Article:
Palace says Rainier vitals signs 'have stabilised'


MONACO: Could Prince Rainier III of Monaco survive the severe respiratory infection which put him in hospital for the past three weeks? A medical update issued by the palace yesterday provided a glimmer of hope, saying that Rainier's "cardiac, lung and kidney functions, which had not ceased deteriorating, have stabilised".

Rainier (81) was transferred to the intensive-care unit of Monaco's Cardio-Thoracic Centre one week ago and placed on a respirator.

Yesterday's communique ended widespread rumours that the prince was "brain dead" and that his children and doctors were waiting until the Easter holiday weekend was over to "unplug" life-support machines.

"The Sovereign is conscious, but under sedation, which enables him to withstand the respiratory assistance that is absolutely indispensable," the statement said.

The confusion and rumours surrounding Rainier's long agony are reminiscent of the death of the Palestinian president Yasser Arafat outside Paris last November. Each day, the prince's three doctors issue a laconic update to the hundreds of journalists who have flocked to the tiny principality to wait for his death. Saturday's statement that the prognosis was "extremely reserved" was interpreted as confirmation that Rainier was dying. But in yesterday's statement, the word "extremely" was reduced to "very".

Paparazzi are allowed to stand outside the medical centre for only 15 minutes of every two hours to take pictures of the arrivals and departures of Rainier's children, grand-children and friends - an irony for the family at the origin of the celebrity press phenomenon.

In other signs that Rainier's life might soon end, President Jacques Chirac telephoned Prince Albert, who will succeed his father. (France holds huge influence over the principality, appointing Monaco's ministre d'état or prime minister.)

Prince Albert (47) and his sister Princess Caroline (48) appeared at their father's hospital window and waved to well-wishers. Rainier's grandchildren Pierre (17), and Andréa (20) - the third in line to the throne - visited his bedside.

Most of Monaco's 32,000 residents are Catholic, and Rainier made Catholicism the principality's state religion. César Penzo, the Grimaldis' family chaplain, left the medical centre in tears, and the Pope's secretary of state Angelo Sodano said John Paul II had given a "special benediction" for Rainier and "entrusted him to the intercession of the Virgin Mary".

At Easter Mass in Monaco cathedral, where Rainier married the US film star Grace Kelly in 1956, Archbishop Bernard Barsi prayed for both Rainier and the Pope. In the cathedral's crypt, an unmarked marble headstone waits for Rainier, beside the stone engraved with the name "Gratia Patricia" when Grace was killed in a car crash in 1982.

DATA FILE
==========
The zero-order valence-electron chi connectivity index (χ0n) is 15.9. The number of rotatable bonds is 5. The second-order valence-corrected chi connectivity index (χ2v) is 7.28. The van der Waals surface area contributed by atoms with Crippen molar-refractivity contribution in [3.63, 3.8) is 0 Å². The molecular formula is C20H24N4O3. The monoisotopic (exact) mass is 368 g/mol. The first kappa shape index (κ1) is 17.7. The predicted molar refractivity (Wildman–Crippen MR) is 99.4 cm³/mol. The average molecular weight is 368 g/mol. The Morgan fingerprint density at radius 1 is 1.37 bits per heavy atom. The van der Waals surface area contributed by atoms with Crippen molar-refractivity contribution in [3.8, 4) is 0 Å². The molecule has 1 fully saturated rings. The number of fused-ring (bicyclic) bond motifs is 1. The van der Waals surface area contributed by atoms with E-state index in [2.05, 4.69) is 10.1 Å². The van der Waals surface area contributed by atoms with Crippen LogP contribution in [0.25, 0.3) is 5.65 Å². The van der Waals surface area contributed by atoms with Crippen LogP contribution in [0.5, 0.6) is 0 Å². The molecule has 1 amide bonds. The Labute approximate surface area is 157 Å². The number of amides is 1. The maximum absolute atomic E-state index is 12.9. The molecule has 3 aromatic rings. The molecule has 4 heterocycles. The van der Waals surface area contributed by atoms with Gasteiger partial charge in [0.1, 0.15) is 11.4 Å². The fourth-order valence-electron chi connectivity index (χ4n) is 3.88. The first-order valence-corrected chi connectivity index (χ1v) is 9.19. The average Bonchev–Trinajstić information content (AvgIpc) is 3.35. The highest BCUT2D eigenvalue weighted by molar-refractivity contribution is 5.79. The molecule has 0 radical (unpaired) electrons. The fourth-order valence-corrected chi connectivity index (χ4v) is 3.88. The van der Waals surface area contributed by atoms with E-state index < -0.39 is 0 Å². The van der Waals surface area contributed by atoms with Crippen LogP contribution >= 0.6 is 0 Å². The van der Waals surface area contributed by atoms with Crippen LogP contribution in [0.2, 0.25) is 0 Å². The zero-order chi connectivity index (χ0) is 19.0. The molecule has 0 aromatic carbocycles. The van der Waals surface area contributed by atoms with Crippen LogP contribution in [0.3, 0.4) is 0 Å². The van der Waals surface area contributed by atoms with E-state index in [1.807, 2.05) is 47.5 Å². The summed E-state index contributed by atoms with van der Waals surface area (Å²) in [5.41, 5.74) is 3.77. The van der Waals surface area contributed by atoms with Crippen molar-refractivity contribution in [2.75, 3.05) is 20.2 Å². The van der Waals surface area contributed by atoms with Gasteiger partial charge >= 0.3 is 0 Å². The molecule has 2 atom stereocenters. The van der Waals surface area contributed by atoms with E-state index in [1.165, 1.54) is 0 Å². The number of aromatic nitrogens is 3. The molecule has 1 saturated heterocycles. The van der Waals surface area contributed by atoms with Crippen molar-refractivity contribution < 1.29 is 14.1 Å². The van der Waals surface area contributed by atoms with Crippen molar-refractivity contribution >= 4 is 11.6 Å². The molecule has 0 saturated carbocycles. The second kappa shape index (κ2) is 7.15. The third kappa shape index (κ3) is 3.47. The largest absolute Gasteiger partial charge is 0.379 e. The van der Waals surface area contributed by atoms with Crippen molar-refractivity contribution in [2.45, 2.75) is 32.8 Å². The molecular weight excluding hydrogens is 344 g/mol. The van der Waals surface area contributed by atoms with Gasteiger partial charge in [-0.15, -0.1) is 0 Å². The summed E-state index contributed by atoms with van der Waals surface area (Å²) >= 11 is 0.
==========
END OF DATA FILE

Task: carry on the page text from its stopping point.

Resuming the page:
There will be three days of mourning between the announcement of Rainier's death and the funeral, followed by three more months of official mourning.

"We are working as if Rainier had already died," an unnamed official told Le Journal du Dimanche. The Nice police department has chosen an itinerary for motorcades from Nice airport. Up to 80 delegations are expected. Flights over Monaco will be banned during the funeral.

In Monaco, Rainier is known as le patron (the boss) because he ran the principality like a business. After succeeding his grandfather Prince Louis II 56 years ago, Rainier set about modernising and enlarging the world's second smallest country (after the Vatican).

By investing hundreds of millions of euro in concrete landfill, Rainier increased Monaco's size by 20 per cent, to slightly more than two square kilometres.

He gained more precious land by digging a tunnel through the rocky mountainside for the railway line to Italy. His 90,000sq m Fontvielle industrial zone employs 10 per cent of the population. And Rainier built the Port Hercule, an extraordinary floating jetty 16 times the size of the Eiffel Tower, to enable Monaco to receive large yachts.

As Rainier's health worsened over the past decade, Prince Albert gradually took over his father's duties, and there will be a smooth transition.

The romantic entanglements of princesses Caroline and Stephanie have sold millions of gossip magazines. Though far more discreet than his sisters, Prince Albert was sometimes considered a playboy because he dated top models such as Claudia Schiffer and Linda Evangelista.

Because he never married, some claimed he was gay. Princess Grace once said of Albert: "He never caused us any trouble. He is a very serious boy."